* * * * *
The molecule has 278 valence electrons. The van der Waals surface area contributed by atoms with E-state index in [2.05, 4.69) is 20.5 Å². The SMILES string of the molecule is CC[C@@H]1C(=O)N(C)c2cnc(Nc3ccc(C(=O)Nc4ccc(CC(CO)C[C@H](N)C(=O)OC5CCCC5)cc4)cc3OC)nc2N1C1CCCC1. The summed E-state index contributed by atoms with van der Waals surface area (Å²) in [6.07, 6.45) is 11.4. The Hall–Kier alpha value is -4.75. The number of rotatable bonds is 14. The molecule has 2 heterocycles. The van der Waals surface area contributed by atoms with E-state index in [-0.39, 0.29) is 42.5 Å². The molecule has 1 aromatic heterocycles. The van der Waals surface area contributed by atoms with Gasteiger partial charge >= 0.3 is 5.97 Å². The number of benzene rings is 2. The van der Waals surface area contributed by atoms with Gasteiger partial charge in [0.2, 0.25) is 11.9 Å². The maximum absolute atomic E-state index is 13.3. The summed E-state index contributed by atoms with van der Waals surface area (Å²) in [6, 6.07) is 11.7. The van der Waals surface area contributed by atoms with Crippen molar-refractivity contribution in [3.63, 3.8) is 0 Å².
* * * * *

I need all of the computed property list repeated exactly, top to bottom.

The molecule has 278 valence electrons. The van der Waals surface area contributed by atoms with E-state index in [2.05, 4.69) is 20.5 Å². The SMILES string of the molecule is CC[C@@H]1C(=O)N(C)c2cnc(Nc3ccc(C(=O)Nc4ccc(CC(CO)C[C@H](N)C(=O)OC5CCCC5)cc4)cc3OC)nc2N1C1CCCC1. The summed E-state index contributed by atoms with van der Waals surface area (Å²) in [6.07, 6.45) is 11.4. The Hall–Kier alpha value is -4.75. The number of rotatable bonds is 14. The molecule has 2 heterocycles. The van der Waals surface area contributed by atoms with E-state index in [-0.39, 0.29) is 42.5 Å². The molecule has 1 aromatic heterocycles. The van der Waals surface area contributed by atoms with Gasteiger partial charge >= 0.3 is 5.97 Å². The number of benzene rings is 2. The van der Waals surface area contributed by atoms with Gasteiger partial charge in [0.2, 0.25) is 11.9 Å². The maximum absolute atomic E-state index is 13.3. The summed E-state index contributed by atoms with van der Waals surface area (Å²) in [6, 6.07) is 11.7. The van der Waals surface area contributed by atoms with Crippen molar-refractivity contribution in [3.63, 3.8) is 0 Å².